WA Farm Bureau RMAP committee solicits input, to develop recommendations

Washington Farm Bureau RMAP Update
August 21, 2002

Washington Farm Bureau's RMAP Advisory Committee is soliciting input from small forestland owners as it develops recommendations for changes to the state's Road Maintenance and Abandonment Plan regulations.

 "We need grassroots input to help identify and address legitimate environmental concerns without bankrupting family farms or compromising property rights," said committee chairman Joel Kretz, president of the Okanogan County Farm Bureau. "Solutions need to come from the people living on the land."

As noted in the last RMAP Update, the state Department of Natural Resources expects to submit its recommendations to Gov. Gary Locke and Public Lands Commissioner Doug Sutherland in September. The Farm Bureau RMAP Advisory Committee will work with the Washington Farm Bureau Government Relations Department to develop Farm Bureau's response to the DNR recommendations.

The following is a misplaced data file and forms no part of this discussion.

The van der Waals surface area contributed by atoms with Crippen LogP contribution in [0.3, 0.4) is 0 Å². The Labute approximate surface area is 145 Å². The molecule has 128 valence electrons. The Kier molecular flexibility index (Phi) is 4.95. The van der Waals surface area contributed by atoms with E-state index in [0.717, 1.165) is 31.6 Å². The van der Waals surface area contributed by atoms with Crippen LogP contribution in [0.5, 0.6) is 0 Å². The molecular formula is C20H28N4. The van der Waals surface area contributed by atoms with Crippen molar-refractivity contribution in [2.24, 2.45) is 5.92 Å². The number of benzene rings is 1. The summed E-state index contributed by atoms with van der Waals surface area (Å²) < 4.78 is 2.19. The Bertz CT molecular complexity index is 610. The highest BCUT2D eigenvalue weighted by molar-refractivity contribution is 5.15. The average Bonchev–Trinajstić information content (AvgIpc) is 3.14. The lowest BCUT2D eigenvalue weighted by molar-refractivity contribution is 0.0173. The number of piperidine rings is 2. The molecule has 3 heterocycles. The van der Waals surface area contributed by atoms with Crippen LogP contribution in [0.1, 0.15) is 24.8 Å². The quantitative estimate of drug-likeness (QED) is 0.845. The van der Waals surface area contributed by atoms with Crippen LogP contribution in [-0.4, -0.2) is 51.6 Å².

The committee met for the first time Aug. 15, in Wenatchee. In addition to Kretz, committee members include Bob Playfair, vice president of the Stevens County Farm Bureau and president of the Washington Farm Forestry Association; Darlene Hajny, chair of the Okanogan County Farm Bureau Land-Use Planning Committee; and Tom Wynne, South Sound County Farm Bureau member and a member of the Washington Farm Bureau Board of Directors.

At its meeting in Wenatchee, the committee heard from Larry Mason, project coordinator for the Rural Technology Initiative at the University of Washington, which developed the economic study that showed RMAP could cost private landowners as much as $375 million over the next 15 years.

Farm Bureau members can send their suggestions to the committee by e-mail at RMAP@wsfb.com, or by regular mail to RMAP, c/o Washington Farm Bureau, 1011 10th Ave. SE, Olympia, WA 98501.

Related Stories:

7/6/02 - RMAPs Update: A Solution In Sight? by Doug Sutherland, Commissioner of Public Lands

7/16/02 - DNR admits RMAPs may be illegal - Okanogan Chronicle

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